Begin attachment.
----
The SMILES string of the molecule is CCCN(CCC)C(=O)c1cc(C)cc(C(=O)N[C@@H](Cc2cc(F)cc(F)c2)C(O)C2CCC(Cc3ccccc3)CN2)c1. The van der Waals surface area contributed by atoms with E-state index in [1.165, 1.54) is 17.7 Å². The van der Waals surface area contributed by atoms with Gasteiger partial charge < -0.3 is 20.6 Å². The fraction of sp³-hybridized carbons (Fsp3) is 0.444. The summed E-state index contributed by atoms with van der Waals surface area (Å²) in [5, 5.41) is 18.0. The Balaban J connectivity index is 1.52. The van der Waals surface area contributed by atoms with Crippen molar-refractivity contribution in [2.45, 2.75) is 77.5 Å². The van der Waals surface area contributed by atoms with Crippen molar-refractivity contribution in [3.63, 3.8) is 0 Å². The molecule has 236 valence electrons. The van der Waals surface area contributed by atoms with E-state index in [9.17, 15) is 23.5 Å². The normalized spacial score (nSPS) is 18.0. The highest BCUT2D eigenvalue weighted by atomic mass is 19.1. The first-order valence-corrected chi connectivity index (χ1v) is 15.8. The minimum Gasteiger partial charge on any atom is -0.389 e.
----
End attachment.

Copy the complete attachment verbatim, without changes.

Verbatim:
The SMILES string of the molecule is CCCN(CCC)C(=O)c1cc(C)cc(C(=O)N[C@@H](Cc2cc(F)cc(F)c2)C(O)C2CCC(Cc3ccccc3)CN2)c1. The van der Waals surface area contributed by atoms with E-state index in [1.165, 1.54) is 17.7 Å². The van der Waals surface area contributed by atoms with Gasteiger partial charge < -0.3 is 20.6 Å². The fraction of sp³-hybridized carbons (Fsp3) is 0.444. The summed E-state index contributed by atoms with van der Waals surface area (Å²) in [5, 5.41) is 18.0. The Balaban J connectivity index is 1.52. The van der Waals surface area contributed by atoms with Crippen molar-refractivity contribution in [2.45, 2.75) is 77.5 Å². The van der Waals surface area contributed by atoms with Crippen molar-refractivity contribution in [3.63, 3.8) is 0 Å². The molecule has 236 valence electrons. The van der Waals surface area contributed by atoms with E-state index in [9.17, 15) is 23.5 Å². The normalized spacial score (nSPS) is 18.0. The highest BCUT2D eigenvalue weighted by atomic mass is 19.1. The first-order valence-corrected chi connectivity index (χ1v) is 15.8. The minimum Gasteiger partial charge on any atom is -0.389 e.